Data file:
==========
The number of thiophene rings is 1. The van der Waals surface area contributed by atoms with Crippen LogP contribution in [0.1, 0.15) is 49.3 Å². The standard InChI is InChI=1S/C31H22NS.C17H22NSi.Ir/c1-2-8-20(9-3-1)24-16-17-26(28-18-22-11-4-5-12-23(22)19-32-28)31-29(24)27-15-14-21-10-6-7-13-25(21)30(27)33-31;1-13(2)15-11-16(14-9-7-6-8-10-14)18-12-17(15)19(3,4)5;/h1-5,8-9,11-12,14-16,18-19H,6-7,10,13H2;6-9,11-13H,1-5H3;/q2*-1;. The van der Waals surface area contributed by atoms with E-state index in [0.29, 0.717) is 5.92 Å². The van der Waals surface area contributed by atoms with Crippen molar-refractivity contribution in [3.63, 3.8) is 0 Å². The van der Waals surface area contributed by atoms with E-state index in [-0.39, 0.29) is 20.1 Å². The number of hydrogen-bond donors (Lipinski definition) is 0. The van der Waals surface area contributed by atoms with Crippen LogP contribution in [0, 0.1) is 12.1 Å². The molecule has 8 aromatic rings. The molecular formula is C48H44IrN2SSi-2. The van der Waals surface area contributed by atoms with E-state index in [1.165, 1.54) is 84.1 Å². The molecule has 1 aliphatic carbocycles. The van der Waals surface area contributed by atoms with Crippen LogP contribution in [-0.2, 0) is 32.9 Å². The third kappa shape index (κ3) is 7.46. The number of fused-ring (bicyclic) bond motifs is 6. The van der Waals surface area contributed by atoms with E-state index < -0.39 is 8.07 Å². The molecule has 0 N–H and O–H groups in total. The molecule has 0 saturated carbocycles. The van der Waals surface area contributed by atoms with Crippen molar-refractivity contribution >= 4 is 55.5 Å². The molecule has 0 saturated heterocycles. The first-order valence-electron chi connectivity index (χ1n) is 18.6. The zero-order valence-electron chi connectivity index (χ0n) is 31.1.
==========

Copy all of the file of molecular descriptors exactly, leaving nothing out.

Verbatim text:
The number of thiophene rings is 1. The van der Waals surface area contributed by atoms with Crippen LogP contribution in [0.1, 0.15) is 49.3 Å². The standard InChI is InChI=1S/C31H22NS.C17H22NSi.Ir/c1-2-8-20(9-3-1)24-16-17-26(28-18-22-11-4-5-12-23(22)19-32-28)31-29(24)27-15-14-21-10-6-7-13-25(21)30(27)33-31;1-13(2)15-11-16(14-9-7-6-8-10-14)18-12-17(15)19(3,4)5;/h1-5,8-9,11-12,14-16,18-19H,6-7,10,13H2;6-9,11-13H,1-5H3;/q2*-1;. The van der Waals surface area contributed by atoms with E-state index in [0.29, 0.717) is 5.92 Å². The van der Waals surface area contributed by atoms with Crippen molar-refractivity contribution in [3.63, 3.8) is 0 Å². The van der Waals surface area contributed by atoms with E-state index in [-0.39, 0.29) is 20.1 Å². The number of hydrogen-bond donors (Lipinski definition) is 0. The van der Waals surface area contributed by atoms with Crippen LogP contribution in [0, 0.1) is 12.1 Å². The molecule has 8 aromatic rings. The molecular formula is C48H44IrN2SSi-2. The van der Waals surface area contributed by atoms with E-state index in [1.165, 1.54) is 84.1 Å². The molecule has 1 aliphatic carbocycles. The van der Waals surface area contributed by atoms with Crippen LogP contribution in [-0.2, 0) is 32.9 Å². The third kappa shape index (κ3) is 7.46. The number of fused-ring (bicyclic) bond motifs is 6. The van der Waals surface area contributed by atoms with E-state index < -0.39 is 8.07 Å². The molecule has 0 N–H and O–H groups in total. The molecule has 0 saturated carbocycles. The van der Waals surface area contributed by atoms with Crippen molar-refractivity contribution >= 4 is 55.5 Å². The molecule has 0 saturated heterocycles. The first-order valence-electron chi connectivity index (χ1n) is 18.6. The zero-order valence-electron chi connectivity index (χ0n) is 31.1.